By 2:10 AM Titanic's stern had risen out of the water to an upright angle. Lights still blazing, there was pandemonium below decks where inanimate objects came to life; crockery, furniture and whatever else not fastened crashed towards the bow. In the engine spaces the massive boilers tore loose from their foundations and crashed through the bulkheads. For the hundreds of terrified passengers clinging to the stern the noise must have been unimaginable. Finally, under the incredible forces the hull was being subjected to, gave way and split in two just forward of the fourth funnel. The bow section quickly sank; the stern settled back for a few moments before it rose again vertically for the final time. The stern remained motionless against the starlit sky for a few moments before it began descending two miles to the ocean floor. As the Atlantic closed over the words on her stern - TITANIC LIVERPOOL - hundreds of passengers struggled in the icy waters.
If one user associates RTF files with WordPad, everyone using that machine must live with it - even those wont to open them in MS Word. If someone installs a new program in Program Files, it's there for everyone. If software installers go into the system's proprietary areas, everyone has to deal with it, even if Microsoft are today trying to circumvent the issue by making 'pretend' directories for this purpose. It's a shaky retrofit at best - and the user still doesn't have a proprietary area. It's all naked, exposed - and guess what: easy prey for hackers.
'She's gone, lads! Row like hell or we'll get the devil of a swell!'
Worst of all, files - especially program files - are not 'owned' by user (or the system) in such a way that the security of the disk determines the security of the running processes. Again, the PC with Windows is a standalone system - it wasn't built with security in mind.
What no one considered in the old days was that you could have software on a personal computer that didn't belong to the user: that you could, in effect, have multiple users '0wning' that machine even if only one person was actually running it. Viruses attach themselves to boot sectors or executables and spread; worms use the Internet to spread and wreak havoc; the catchword for all this today is the 'parasite'. No one considered the existence of parasites back in 1990, or even earlier when the 'personal' computer was born.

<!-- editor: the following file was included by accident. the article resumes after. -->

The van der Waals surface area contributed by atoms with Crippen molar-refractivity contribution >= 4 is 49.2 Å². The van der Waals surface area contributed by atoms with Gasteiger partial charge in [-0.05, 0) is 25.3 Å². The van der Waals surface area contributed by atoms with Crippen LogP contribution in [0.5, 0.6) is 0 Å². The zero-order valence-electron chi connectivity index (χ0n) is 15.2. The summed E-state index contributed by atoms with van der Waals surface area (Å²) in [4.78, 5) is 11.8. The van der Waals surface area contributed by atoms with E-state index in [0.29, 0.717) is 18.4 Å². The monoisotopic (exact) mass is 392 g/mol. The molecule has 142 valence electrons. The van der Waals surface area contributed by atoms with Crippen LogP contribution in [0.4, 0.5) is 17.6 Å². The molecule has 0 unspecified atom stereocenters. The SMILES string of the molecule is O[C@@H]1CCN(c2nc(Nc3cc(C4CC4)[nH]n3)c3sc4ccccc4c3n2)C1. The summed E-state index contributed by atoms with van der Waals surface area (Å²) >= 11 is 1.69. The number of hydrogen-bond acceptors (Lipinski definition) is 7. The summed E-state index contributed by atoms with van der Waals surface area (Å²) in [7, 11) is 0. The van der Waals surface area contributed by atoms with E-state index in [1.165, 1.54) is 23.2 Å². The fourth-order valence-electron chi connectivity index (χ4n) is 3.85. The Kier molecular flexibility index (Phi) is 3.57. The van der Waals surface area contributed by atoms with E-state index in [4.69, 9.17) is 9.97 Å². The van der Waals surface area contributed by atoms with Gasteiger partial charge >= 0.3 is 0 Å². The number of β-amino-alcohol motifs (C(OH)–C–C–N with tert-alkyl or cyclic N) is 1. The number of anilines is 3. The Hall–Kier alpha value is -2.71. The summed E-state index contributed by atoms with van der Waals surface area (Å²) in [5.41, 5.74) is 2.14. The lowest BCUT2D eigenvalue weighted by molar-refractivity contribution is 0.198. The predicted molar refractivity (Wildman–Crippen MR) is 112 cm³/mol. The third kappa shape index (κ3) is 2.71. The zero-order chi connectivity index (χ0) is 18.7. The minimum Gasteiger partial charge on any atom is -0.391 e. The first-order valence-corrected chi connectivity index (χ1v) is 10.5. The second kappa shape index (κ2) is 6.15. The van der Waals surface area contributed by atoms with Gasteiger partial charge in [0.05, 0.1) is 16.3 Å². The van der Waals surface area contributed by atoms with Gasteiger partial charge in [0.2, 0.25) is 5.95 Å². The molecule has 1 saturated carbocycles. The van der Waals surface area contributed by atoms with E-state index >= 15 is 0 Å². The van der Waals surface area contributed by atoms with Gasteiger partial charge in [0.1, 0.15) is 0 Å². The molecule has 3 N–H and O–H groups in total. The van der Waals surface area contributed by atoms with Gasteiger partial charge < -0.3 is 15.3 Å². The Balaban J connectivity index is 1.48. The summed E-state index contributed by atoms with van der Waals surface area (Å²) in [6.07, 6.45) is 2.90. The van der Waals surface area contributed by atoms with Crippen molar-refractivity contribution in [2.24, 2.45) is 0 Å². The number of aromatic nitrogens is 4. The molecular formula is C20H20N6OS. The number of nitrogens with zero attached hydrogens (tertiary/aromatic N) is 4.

'Pull for your lives or you'll be sucked under!'
Unix was multi-user from the get-go; PC operating systems by definition were not. Given the threats out there today, Unix can cope with them because it's built from the ground up with the right security model for this threat: it has security 'on disk'. The PC has no such security when running Windows, because Windows is not really conceived as a platform in need of security - and back when Windows (and NT) started selling like hot cakes, the world was still not connected.
In the minutes and hours that followed the sinking the seabed became littered with thousands of objects. China from the à la carte restaurant; tiles from the floor of the gymnasium; a woman's high button shoe; a giant boiler from the engine room and lying in the middle of this field of devastation was the broken and shattered hull of Titanic.
Unix is multi-user; Windows is single user; no connected computer can be single user anymore. As soon as a trojan gets in; as soon as a virus makes it past the detection software; as soon as a worm hits the computer's IP and sneaks through yet another vulnerability in Windows, the 'personal' computer ceases being personal. Now there are two (or more) users on the same machine. Unix can handle this, if worse comes to worst; Windows, because its fundaments assume everything is standalone, cannot.
System administrators are now engaging in heated discussions about how easy - or how hopeless - the task of taking Windows online is. People trying to get the all-important security patches find themselves whacked the very second their computers connect. One blogger described it as 'walking through a mine field to get to a shelter'.
Over 1,500 lives were lost, frozen or drowned in the frigid North Atlantic. Of the 1,324 passengers and 899 crew on board, at the time of the collision, only 706 survived the disaster.
We're not talking irresponsibility here; yes, Microsoft could have written better code, but it's as Charlie Demerjian says: it's in the design. A product which became incredibly successful was based on a standalone architecture that's outlived its time. It cannot be retrofitted with adequate security because it's not the bugs at the end of the day, it's the fundament itself - it's not a machine meant to be used in a secure environment.
The official inquiries did little to help people understand why such a terrible tragedy could have happened.
So - will Windows users wake up? Or will they go down like the passengers and crew of Titanic, convinced until nigh on the very end that their ship was unsinkable?
Titanic's loss dismayed and infuriated the brave new world of 1912. Faith in the omnipotence of technology was badly shaken.